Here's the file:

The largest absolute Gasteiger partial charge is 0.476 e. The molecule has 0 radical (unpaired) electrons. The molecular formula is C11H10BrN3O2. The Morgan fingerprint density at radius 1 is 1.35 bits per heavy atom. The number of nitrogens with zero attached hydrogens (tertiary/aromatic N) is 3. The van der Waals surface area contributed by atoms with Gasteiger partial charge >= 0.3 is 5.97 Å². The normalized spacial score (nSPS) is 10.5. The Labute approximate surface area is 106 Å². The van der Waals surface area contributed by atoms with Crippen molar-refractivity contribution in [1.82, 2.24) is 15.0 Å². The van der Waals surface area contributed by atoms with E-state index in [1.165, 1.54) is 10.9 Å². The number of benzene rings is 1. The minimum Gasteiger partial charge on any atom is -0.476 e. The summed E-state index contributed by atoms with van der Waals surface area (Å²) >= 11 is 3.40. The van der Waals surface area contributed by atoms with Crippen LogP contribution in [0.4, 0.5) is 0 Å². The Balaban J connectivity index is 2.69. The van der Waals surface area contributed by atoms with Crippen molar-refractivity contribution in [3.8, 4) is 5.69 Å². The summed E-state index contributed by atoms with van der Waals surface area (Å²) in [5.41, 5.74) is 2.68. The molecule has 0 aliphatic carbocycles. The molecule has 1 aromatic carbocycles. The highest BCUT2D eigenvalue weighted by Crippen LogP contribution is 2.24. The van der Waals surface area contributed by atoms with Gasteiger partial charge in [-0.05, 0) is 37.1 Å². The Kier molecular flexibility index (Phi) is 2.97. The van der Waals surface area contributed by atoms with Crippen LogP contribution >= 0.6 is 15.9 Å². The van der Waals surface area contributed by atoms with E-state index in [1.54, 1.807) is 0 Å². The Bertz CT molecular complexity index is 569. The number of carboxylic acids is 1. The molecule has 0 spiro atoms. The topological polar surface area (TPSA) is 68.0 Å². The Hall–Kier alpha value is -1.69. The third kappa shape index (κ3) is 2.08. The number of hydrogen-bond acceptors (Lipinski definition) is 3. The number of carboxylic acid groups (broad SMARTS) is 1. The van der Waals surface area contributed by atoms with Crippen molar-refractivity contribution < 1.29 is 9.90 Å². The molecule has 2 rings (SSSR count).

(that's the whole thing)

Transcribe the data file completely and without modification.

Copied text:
The largest absolute Gasteiger partial charge is 0.476 e. The molecule has 0 radical (unpaired) electrons. The molecular formula is C11H10BrN3O2. The Morgan fingerprint density at radius 1 is 1.35 bits per heavy atom. The number of nitrogens with zero attached hydrogens (tertiary/aromatic N) is 3. The van der Waals surface area contributed by atoms with Gasteiger partial charge >= 0.3 is 5.97 Å². The normalized spacial score (nSPS) is 10.5. The Labute approximate surface area is 106 Å². The van der Waals surface area contributed by atoms with Crippen molar-refractivity contribution in [1.82, 2.24) is 15.0 Å². The van der Waals surface area contributed by atoms with E-state index in [1.165, 1.54) is 10.9 Å². The number of benzene rings is 1. The minimum Gasteiger partial charge on any atom is -0.476 e. The summed E-state index contributed by atoms with van der Waals surface area (Å²) >= 11 is 3.40. The van der Waals surface area contributed by atoms with Crippen LogP contribution in [0.4, 0.5) is 0 Å². The Balaban J connectivity index is 2.69. The van der Waals surface area contributed by atoms with Crippen molar-refractivity contribution in [3.8, 4) is 5.69 Å². The summed E-state index contributed by atoms with van der Waals surface area (Å²) in [5.41, 5.74) is 2.68. The molecule has 0 aliphatic carbocycles. The molecule has 1 aromatic carbocycles. The highest BCUT2D eigenvalue weighted by Crippen LogP contribution is 2.24. The van der Waals surface area contributed by atoms with Gasteiger partial charge in [-0.05, 0) is 37.1 Å². The Kier molecular flexibility index (Phi) is 2.97. The van der Waals surface area contributed by atoms with Crippen LogP contribution >= 0.6 is 15.9 Å². The van der Waals surface area contributed by atoms with E-state index in [1.54, 1.807) is 0 Å². The Bertz CT molecular complexity index is 569. The number of carboxylic acids is 1. The molecule has 0 spiro atoms. The topological polar surface area (TPSA) is 68.0 Å². The Hall–Kier alpha value is -1.69. The third kappa shape index (κ3) is 2.08. The number of hydrogen-bond acceptors (Lipinski definition) is 3. The number of carboxylic acid groups (broad SMARTS) is 1. The van der Waals surface area contributed by atoms with Crippen molar-refractivity contribution < 1.29 is 9.90 Å². The molecule has 2 rings (SSSR count).